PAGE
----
DEVELOPERS STEPHEN ROSS AND JORGE PEREZ SHARED THEIR ‘HITS AND MISSES’
Top Builders Talk About The ‘Bust,’ The New Boom
Rebeca C. Trujillo | Editor
In only its second edition, the University of Miami Real Estate Impact Conference has already become one of the area’s major forums, attracting the industry’s most engaged —and engaging— executives as speakers and panelists (indeed, all of South Florida’s top builders were in attendance again this year), as well as a substantial and varied audience, anxious to hear how these developers are transforming the “bust of 2007” into the “boom of 2013.”
Hosted by UM President Donna Shalala, who was introduced by Stuart Miller, president of Lennar Homes, and the university’s Schools of Architecture and Business Administration, the conversation generated during the conference’s Keynote Session confirmed just how damaging the 2007 downturn was for the afternoon’s panelists —and for most builders throughout the United States— and uncovered their strategies for recovery and, better yet, for a more enduring success.
“We never imagined that 95% of the buyers would walk away (and not close, during the crisis), even with a financial and legal responsibility” — Jorge M. Pérez, CEO, The Related Group
On the ‘hot chairs’ were Stephen M. Ross, chairman and founder, Related Companies, and Jorge M. Pérez, chairman, CEO and founder, The Related Group. Mssrs. Perez and Ross began a partnership 30 years ago developing low income housing. The company has evolved to become one of the largest, luxury high-rise developers in South Florida and other U.S. and international markets.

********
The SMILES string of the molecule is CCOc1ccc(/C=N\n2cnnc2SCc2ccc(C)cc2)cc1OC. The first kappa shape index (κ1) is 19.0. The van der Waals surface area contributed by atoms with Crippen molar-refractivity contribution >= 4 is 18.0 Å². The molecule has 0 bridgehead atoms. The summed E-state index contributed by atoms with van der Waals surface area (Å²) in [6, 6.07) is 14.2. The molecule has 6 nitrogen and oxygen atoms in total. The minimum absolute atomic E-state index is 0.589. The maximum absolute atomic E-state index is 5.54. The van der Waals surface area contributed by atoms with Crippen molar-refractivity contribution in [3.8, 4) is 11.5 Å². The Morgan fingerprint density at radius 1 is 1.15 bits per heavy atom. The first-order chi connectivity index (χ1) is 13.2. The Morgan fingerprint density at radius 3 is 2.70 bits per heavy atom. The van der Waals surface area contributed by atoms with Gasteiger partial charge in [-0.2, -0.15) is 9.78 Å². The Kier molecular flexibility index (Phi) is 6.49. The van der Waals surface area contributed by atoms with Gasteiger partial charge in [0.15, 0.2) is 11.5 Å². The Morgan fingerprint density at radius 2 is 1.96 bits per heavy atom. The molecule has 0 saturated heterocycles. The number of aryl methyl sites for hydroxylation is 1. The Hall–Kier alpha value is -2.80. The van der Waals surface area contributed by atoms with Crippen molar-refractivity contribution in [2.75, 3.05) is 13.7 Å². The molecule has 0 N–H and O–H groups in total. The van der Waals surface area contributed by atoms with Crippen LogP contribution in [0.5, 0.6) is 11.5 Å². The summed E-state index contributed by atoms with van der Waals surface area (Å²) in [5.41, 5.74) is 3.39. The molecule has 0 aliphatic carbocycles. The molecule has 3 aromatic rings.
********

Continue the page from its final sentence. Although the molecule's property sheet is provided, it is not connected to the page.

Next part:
“Our company’s staying power is possible because of good selection of our people. They make all the difference,” said Ross.
For Pérez, who was a municipal planning official when he decided to “hang up his shingle” and join Ross, it’s the “attention to details, top design and craftsmanship that have made Related a builder to trust.”
“We started with low income housing were the margins are low and that taught us to watch every penny. This mentality came specially useful in the real estate crisis after 2007. We have studies that include scenarios like ‘what if 10 or 20% of the buyers with a financial and legal responsibility don’t close?,’ but we never imagined that 95% of the buyers walk away, even with a financial and legal responsibility. We have been hoarding cash and we had to write a lot of checks to get our of the crisis.”
According to Stephen Ross, “when the recession hit, we wanted to keep the employees that we had invested in and keep them employed, so we decided to go international. The Middle East and China were some of our first destinations.”
“China has proven to be a very frustrating experience for us since the central government controls everything and nothing gets easily done” —Stephen M. Ross, Chairman/Founder, Related Companies
Pérez mentioned that he, on the other hand, focused on Latin America and India.
“We went to Puerto Vallarta, Mexico, to cater to Americans wanting a second home. We built Icon Vallarta, which sold well. We were able to sell initially for more than 30% of the local prices. Then the market went sour. We still own land in the area.”
Pérez confirms that his company is now launching projects in Brazil and strongly recommends “a local, honest partner in order to proceed.”
But when the South Florida real estate boom went bust in 2007, he claims “it was Latin America which made a difference. Although I know the (Latin American) market, we underestimated it. Buyers began buying our condos with a large deposit and several installment for preconstruction units. Then, we said, why don’t you finance the construction? Now foreign buyers pay for up to 85 percent of a building without the need of the bank.”
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KEYWORDS: Miami, South Florida, University of Miami, real estate, boom, construction, builders, Stephen Ross, Jorge Perez.